· Clinton with 18 references to "parents."

· Laura Bush (2004) with 12 references to her "husband."

· Cindy McCain (2008) and Michele Obama (2008) with nine references to "moms" or "mothers."

· Tipper Gore (2000) with nine references to "dads" or "fathers."

Clinton was also the only speaker to incorporate family unit references all the way out to aunts and uncles.

Family Unit Buzzwords Delivered in National Convention Speeches by Wives of Presidential Nominees

Spouse
Year
Family
Child
Women
Men
Other
Total
Hillary Clinton
1996
21
46
8
10
19
104
Ann Romney
2012
4
27
16
24
4
75
Michele Obama
2008
9
23
19
18
4
73
Laura Bush
2004
5
16
19
25
3
68
Cindy McCain
2008
8
14
14
21
0
57
Tipper Gore
2000
18
6
8
17
2
51
Barbara Bush
1992
19
23
3
3
1
49
Laura Bush
2000
6
21
3
7
6
43
Teresa Kerry
2004
6
6
7
10
4
33
Elizabeth Dole
1996
1
2
1
1
1
6
 
Total
97
184
98
136
44
559
"Other" includes non-gender specific references to parents and grandparents. Data compiled by Smart Politics.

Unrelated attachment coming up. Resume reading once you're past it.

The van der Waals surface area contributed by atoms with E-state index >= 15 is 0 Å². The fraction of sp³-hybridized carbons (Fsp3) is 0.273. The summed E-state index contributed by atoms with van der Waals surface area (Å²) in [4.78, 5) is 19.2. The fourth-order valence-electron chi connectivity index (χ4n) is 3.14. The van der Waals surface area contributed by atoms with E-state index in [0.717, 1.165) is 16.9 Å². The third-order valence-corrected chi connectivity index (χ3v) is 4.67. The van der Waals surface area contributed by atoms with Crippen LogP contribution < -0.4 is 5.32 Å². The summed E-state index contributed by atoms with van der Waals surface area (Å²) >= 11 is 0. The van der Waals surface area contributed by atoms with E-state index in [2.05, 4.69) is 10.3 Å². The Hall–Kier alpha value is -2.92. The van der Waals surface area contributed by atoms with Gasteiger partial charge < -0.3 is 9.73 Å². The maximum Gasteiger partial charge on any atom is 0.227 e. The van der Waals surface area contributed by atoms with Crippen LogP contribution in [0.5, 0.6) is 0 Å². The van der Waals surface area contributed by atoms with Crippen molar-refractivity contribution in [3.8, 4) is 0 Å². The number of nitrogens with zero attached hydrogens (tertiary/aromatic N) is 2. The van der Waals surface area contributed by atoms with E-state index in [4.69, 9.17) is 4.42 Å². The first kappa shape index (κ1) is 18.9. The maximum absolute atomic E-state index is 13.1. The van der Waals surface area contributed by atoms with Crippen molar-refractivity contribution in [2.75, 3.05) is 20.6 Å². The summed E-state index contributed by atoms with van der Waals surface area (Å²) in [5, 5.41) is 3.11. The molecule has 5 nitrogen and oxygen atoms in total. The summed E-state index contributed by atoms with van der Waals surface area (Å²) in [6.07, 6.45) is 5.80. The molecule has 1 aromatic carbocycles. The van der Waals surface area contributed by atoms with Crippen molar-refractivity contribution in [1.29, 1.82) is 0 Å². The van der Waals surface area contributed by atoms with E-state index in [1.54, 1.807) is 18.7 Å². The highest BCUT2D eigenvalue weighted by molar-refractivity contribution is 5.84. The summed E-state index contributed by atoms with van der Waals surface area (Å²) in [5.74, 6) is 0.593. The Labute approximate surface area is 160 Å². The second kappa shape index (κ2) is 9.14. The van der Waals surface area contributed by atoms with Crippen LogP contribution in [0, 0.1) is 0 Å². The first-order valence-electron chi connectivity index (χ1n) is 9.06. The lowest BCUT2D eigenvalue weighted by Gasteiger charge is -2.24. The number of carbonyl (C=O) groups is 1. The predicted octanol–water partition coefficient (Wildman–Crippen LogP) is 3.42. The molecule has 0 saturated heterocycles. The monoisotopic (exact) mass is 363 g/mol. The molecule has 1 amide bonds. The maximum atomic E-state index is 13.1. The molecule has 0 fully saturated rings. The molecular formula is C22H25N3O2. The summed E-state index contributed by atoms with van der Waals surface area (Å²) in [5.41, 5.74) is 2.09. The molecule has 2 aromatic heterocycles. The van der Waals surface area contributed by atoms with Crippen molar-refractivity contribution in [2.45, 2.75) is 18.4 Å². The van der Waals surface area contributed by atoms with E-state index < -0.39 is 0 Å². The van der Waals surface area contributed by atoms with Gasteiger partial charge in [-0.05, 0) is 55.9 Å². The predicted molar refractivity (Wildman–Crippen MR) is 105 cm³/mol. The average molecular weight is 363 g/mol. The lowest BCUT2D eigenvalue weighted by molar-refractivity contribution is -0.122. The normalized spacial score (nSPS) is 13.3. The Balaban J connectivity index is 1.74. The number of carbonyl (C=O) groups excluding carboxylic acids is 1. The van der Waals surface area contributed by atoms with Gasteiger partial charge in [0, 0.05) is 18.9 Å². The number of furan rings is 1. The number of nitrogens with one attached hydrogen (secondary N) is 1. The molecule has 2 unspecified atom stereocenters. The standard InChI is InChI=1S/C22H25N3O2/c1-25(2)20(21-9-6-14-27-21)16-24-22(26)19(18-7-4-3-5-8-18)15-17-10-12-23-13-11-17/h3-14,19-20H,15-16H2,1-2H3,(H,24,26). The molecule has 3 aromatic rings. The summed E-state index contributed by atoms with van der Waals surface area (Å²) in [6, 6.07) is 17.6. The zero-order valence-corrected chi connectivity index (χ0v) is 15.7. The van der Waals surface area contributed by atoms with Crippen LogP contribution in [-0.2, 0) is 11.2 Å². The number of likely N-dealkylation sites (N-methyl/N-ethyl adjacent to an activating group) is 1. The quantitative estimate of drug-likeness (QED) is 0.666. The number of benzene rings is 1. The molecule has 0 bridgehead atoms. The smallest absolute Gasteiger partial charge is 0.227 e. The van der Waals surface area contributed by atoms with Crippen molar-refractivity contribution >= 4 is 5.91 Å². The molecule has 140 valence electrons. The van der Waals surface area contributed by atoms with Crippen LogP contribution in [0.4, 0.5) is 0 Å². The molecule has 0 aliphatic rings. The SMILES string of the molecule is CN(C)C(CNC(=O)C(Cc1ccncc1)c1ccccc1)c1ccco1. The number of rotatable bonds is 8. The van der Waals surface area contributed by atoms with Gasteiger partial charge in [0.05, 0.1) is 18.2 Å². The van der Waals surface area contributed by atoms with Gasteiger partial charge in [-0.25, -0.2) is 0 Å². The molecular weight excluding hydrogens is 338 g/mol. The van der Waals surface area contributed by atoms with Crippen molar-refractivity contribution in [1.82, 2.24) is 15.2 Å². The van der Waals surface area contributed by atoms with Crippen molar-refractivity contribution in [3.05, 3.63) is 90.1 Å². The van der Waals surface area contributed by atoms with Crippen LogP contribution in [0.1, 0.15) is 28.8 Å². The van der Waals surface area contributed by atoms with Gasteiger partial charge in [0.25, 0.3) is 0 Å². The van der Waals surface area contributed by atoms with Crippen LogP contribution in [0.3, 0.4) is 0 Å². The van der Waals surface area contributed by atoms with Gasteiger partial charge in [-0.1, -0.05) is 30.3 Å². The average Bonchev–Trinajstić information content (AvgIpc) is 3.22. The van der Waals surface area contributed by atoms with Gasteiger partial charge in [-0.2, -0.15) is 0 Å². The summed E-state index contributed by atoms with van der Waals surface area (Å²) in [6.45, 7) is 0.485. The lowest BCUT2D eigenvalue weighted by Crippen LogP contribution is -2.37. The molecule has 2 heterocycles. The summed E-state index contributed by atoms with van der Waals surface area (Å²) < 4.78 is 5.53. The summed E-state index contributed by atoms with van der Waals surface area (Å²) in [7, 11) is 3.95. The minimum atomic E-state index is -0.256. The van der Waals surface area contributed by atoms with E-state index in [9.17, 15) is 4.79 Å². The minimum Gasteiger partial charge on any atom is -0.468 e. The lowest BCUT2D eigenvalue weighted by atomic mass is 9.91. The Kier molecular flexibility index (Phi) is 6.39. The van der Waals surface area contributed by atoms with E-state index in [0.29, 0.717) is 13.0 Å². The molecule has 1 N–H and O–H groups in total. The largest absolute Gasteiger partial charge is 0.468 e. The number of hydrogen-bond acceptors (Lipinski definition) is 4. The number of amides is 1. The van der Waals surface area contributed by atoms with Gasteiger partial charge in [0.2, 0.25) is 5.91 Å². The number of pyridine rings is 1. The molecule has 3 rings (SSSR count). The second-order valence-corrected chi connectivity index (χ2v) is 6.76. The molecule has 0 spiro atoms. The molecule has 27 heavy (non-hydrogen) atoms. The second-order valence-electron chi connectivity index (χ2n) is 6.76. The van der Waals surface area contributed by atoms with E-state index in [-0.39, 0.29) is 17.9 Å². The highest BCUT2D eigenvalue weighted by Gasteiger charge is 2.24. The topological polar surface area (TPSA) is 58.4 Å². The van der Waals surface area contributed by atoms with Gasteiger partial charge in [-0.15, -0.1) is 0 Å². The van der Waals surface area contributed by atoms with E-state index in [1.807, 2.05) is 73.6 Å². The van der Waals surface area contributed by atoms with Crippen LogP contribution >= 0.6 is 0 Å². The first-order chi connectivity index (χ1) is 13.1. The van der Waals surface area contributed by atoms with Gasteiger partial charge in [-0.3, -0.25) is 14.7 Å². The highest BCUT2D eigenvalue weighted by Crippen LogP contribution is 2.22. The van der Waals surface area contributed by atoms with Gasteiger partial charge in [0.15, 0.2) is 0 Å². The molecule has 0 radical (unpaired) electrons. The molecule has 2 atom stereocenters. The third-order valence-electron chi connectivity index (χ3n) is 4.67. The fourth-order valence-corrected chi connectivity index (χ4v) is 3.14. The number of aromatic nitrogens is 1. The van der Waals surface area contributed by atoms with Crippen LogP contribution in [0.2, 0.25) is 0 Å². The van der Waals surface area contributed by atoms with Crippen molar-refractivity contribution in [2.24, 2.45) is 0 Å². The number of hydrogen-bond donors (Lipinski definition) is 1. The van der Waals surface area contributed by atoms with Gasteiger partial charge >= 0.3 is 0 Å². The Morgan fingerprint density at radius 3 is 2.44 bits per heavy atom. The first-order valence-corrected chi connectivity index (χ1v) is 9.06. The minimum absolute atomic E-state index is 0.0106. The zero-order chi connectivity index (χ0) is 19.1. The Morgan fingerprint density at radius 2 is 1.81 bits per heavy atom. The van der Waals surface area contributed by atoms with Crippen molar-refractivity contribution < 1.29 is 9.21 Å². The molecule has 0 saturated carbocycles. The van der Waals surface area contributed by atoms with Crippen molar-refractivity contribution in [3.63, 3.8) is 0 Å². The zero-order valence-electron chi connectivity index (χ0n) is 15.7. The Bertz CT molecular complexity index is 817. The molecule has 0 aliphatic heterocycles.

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1 Comment


  • A well designed family oriented speech by Romney's wife isn't going to make much of a dent on the horrendous Republican platform Romney represents. Their disrespect and contempt for women is infamous...voted against equal pay for women, voted down the violence against women bill, force victims of rape who become pregnant to carry it to term, defunding Planned Parenthood, and rabidly against contraception. With a platform like that, using key words in a speech to win the minds of women would be like putting pimple cream on an erupting volcano.